The innovation engine for new materials

Saemi Oh

Saemi Oh




California State University, Northridge


Dr. Martin WOlffs

Faculty Sponsor(s): 

Professor Craig Hawker

Faculty Sponsor's Department(s): 


Project Title: 


Project Description:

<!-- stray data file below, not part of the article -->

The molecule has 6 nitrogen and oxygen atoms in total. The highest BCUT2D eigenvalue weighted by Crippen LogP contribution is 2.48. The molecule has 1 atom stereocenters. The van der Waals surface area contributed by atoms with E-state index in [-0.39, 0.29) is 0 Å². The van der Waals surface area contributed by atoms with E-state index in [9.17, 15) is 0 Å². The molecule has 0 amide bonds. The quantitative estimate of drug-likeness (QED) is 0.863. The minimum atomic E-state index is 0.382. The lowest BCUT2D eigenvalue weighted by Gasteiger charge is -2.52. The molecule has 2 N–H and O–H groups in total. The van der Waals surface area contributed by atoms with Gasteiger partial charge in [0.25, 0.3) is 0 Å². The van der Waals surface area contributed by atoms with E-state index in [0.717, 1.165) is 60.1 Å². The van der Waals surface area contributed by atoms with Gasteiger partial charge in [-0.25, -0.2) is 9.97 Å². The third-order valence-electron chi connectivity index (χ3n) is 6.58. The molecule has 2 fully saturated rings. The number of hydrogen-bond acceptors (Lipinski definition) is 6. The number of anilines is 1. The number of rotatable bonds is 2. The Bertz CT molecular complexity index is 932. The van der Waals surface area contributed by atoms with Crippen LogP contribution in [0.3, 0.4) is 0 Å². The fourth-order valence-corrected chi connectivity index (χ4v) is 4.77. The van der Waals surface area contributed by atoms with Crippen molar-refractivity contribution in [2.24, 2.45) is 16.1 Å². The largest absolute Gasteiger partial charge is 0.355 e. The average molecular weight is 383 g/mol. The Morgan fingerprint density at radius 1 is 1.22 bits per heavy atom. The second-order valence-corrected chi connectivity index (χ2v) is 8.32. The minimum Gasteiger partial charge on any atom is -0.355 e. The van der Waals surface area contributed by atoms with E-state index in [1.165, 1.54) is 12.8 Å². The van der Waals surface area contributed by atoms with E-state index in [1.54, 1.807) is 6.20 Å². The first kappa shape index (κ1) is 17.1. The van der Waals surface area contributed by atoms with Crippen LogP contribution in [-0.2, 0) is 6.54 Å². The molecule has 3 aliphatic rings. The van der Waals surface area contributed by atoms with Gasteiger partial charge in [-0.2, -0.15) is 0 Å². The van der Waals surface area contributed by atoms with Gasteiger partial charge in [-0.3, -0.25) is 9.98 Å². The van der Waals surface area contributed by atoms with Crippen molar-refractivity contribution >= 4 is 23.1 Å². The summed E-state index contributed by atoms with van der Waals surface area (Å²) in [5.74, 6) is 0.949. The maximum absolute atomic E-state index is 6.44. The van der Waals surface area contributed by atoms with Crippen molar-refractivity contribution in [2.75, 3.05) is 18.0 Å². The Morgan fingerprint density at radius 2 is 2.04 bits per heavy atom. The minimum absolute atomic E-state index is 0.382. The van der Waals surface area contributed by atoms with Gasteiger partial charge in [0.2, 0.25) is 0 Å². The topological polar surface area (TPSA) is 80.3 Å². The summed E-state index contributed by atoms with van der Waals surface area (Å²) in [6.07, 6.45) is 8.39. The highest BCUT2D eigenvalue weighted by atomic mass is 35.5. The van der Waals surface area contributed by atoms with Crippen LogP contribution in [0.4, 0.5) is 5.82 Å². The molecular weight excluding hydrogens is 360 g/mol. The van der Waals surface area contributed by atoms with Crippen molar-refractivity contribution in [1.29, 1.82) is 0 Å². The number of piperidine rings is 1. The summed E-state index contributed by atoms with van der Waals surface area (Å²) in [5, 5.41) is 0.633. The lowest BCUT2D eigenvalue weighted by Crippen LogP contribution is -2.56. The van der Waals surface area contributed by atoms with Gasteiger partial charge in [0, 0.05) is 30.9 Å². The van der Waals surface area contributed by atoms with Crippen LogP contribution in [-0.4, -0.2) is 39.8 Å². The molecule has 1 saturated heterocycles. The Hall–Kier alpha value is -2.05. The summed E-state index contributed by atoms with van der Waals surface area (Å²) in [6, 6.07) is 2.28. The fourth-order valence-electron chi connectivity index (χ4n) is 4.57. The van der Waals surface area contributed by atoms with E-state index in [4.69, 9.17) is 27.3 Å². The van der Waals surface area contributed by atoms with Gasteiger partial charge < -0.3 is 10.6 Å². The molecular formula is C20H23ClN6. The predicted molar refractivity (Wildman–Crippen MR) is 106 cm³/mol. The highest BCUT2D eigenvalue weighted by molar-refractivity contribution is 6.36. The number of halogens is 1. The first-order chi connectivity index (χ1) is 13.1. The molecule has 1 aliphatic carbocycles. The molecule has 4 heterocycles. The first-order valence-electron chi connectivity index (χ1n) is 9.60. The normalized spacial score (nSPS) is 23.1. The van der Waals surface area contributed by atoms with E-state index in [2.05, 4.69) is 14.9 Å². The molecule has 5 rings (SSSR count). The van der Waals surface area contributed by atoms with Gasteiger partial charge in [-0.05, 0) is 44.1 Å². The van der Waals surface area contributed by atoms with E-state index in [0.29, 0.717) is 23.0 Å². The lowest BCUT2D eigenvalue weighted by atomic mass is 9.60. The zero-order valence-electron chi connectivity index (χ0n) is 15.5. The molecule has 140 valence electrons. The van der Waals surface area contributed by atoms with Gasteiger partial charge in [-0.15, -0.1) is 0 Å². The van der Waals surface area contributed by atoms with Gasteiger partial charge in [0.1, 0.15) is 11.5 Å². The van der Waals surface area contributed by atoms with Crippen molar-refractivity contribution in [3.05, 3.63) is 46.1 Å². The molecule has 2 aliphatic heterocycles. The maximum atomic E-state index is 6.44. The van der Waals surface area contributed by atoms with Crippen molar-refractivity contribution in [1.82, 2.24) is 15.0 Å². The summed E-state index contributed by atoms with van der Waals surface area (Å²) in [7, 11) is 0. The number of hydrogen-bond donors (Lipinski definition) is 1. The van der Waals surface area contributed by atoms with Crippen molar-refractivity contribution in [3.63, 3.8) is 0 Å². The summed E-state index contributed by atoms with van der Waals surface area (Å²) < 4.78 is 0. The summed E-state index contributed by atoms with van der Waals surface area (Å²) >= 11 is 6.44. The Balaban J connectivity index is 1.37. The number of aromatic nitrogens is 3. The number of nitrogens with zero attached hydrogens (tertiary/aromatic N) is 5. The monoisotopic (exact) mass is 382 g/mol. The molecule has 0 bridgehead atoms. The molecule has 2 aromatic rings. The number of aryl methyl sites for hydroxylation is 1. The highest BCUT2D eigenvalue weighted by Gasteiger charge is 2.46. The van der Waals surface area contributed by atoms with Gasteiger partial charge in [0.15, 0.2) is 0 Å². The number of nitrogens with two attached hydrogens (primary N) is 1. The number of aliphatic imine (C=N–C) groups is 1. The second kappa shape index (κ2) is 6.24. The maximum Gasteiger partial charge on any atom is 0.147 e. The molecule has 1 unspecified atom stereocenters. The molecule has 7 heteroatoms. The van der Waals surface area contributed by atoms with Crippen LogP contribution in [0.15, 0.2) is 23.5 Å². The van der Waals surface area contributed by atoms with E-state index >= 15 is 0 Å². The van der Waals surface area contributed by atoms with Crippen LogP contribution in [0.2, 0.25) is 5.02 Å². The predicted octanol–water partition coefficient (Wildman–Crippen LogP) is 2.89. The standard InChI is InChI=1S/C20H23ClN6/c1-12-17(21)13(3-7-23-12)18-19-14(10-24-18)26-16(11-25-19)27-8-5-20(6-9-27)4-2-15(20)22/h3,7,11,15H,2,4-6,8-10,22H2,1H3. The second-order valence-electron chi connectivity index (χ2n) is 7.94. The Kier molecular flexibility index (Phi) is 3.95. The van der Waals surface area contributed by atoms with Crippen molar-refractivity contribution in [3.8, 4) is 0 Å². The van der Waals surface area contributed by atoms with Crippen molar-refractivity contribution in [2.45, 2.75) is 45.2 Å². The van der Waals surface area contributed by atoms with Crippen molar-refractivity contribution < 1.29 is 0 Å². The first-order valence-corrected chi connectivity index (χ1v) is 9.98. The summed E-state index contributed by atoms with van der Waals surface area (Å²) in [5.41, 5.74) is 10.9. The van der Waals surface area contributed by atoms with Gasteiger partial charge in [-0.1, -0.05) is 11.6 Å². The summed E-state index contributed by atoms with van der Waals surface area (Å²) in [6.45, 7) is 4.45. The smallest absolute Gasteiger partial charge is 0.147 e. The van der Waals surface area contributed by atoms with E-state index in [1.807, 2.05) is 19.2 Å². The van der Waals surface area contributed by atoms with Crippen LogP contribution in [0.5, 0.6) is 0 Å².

Lithium ion batteries are the most common commercially available batteries in spite of the volatility of the electrolyte and the safety issues associated with it. Therefore solid polymer electrolytes are considered to be the next generation of electrolyte used and poly(ethyleneoxide) is by far the most studied polymer as a polymeric electrolyte. Although these studies have shown that poly(ethyleneoxide) is a great ion-conductor at elevated temperature, its performance is still limited at lower temperatures. Recently, it was found that polyglycidyl ethers conduct ions orders of magnitude better at room temperature, yet improvement is necessary for commercial viability. In this study, we synthesized by anionic polymerization n-butyl-, isopropyl- and allylglycidyl ether monomers to afford their corresponding polymers. Instead of using the pure polymer, we made binary blends of both added salts and no salts. We determined miscibility of each mixture by optical clarity and glass transition temperature and investigated the effect of blending polymers on the conductivity. The mixture of poly(n-butylglycidylether) (PnBGE) and poly(allylglycidylether) (PAGE) exhibited no miscibility with or without salts within the temperature range of 20 to 80°C. Consequently, we have discovered that poly(isopropylglycidylether) (PiPGE) and PAGE become miscible above 50°C in presence of salts while the conductivity scales with the composition. Without salt, these polymers were not miscible. Finally, we further observed that mixtures of P(iPGE) and P(nBGE) are miscible at all temperatures and conductivity varied with different compositions of both polymers. Different characteristics of binary polymer blends suggest the promising applicability in the study of lithium polymer batteries.